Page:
The Solutions Architect has a follow-up at the professional level, and the other two Associate certifications in Professional DevOps Engineer share a common follow-up. There are no levels in specialty certifications because they concentrate on more specialized topics and are therefore slightly different.
Will an AWS certification simply lead to employment? Definitely not, no. Between earning a certification and having real-world experience and practical understanding, there is still a significant gap.
The introductory certification, in my opinion, is largely meaningless. This level does not ensure that you have any actual experience using AWS, but it might be able to aid you by demonstrating your interest in it, which many employers might see favorably.
The Associate certification is the next topic. This, in my opinion, demonstrates a level that is insufficient for working full-time in IT and the cloud, but I do think it is useful to demonstrate that you have a level that is high enough to do tasks on AWS. Additionally, you would be able to debate the opinions of experts. Since it is frequently challenging to demonstrate an intermediate skill level—for example, if you have only utilized AWS on a few side projects—I think the certification has significant value in this situation.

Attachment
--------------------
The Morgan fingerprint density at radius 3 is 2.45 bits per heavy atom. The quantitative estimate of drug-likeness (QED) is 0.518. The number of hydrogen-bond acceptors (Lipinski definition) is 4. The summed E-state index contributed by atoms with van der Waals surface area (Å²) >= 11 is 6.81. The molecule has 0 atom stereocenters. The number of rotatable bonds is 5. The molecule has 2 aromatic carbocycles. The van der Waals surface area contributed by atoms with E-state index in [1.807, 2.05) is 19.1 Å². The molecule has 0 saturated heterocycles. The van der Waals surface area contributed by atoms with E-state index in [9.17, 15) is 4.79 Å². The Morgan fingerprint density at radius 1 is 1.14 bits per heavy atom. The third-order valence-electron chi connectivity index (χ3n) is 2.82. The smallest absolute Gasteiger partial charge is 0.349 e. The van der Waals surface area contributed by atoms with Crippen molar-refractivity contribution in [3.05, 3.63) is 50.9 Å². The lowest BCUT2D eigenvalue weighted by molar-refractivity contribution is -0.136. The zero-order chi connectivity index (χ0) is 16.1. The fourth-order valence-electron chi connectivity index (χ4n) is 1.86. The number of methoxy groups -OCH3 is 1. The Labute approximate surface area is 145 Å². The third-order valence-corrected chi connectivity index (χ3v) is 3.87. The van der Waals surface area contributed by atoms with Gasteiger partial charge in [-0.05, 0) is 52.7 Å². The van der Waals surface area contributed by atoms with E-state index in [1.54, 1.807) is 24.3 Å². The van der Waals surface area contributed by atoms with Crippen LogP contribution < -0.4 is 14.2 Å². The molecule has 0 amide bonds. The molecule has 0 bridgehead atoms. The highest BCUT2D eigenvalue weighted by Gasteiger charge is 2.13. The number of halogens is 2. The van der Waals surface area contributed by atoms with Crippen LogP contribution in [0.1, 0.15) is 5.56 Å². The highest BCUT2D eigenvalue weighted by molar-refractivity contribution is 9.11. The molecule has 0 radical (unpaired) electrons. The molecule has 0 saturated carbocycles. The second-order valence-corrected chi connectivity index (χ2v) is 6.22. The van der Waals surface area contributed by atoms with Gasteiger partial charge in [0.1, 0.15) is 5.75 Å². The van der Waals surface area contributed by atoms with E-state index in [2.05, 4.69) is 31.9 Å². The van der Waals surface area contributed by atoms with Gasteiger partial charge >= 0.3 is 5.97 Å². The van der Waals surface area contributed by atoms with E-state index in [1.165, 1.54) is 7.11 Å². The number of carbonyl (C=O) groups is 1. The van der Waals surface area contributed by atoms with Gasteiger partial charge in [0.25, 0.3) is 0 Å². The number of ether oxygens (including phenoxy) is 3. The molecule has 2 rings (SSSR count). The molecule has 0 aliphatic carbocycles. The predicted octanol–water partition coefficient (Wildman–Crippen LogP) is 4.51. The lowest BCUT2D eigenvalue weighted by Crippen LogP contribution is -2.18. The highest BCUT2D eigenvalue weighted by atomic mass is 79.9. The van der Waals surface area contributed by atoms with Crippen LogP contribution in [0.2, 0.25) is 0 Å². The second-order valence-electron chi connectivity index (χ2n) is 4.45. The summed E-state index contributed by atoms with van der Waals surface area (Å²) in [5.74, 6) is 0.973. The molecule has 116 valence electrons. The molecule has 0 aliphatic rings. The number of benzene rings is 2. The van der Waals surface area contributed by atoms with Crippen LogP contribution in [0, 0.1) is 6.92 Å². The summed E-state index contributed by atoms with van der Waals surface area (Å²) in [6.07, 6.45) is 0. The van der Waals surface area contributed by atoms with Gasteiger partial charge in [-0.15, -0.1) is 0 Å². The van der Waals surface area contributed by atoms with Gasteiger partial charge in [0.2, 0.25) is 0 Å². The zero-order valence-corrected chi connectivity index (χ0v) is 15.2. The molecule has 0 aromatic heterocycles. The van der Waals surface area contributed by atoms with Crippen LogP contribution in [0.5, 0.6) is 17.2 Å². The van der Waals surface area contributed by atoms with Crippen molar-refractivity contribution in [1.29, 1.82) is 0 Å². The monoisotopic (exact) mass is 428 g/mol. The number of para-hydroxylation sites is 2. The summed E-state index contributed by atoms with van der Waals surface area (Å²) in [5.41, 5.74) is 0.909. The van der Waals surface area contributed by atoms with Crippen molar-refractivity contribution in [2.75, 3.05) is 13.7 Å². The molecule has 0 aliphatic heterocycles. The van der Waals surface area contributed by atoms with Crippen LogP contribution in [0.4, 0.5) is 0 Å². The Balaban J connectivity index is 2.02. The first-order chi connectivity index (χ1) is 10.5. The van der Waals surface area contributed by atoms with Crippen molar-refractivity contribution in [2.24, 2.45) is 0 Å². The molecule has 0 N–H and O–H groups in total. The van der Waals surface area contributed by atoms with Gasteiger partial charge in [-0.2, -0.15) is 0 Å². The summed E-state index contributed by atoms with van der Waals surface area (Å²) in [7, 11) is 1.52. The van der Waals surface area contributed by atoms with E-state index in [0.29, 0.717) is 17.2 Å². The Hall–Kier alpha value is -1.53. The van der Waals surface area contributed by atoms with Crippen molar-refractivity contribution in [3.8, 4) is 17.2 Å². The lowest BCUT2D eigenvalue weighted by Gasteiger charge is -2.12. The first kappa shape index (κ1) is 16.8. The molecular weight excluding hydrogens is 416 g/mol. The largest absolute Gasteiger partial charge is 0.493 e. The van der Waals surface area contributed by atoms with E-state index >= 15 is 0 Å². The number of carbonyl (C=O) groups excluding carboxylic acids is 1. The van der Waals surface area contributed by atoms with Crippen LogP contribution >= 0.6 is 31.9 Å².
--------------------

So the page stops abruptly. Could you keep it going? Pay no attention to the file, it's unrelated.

In conclusion, newbies who want to start using AWS would greatly benefit from preparing for the certification. You’ll be forced to understand the fundamentals, and it will help you concentrate on the key issues in your industry. However, it is also essential to have practical expertise in this specific IT field when applying for positions where AWS is required.
My advise is to first study how things operate outside of the cloud before discovering how they operate differently (or not) within. You will need to test things out for this at work, school, or home. Once you have the level, it would be absolutely worthwhile to add a certification.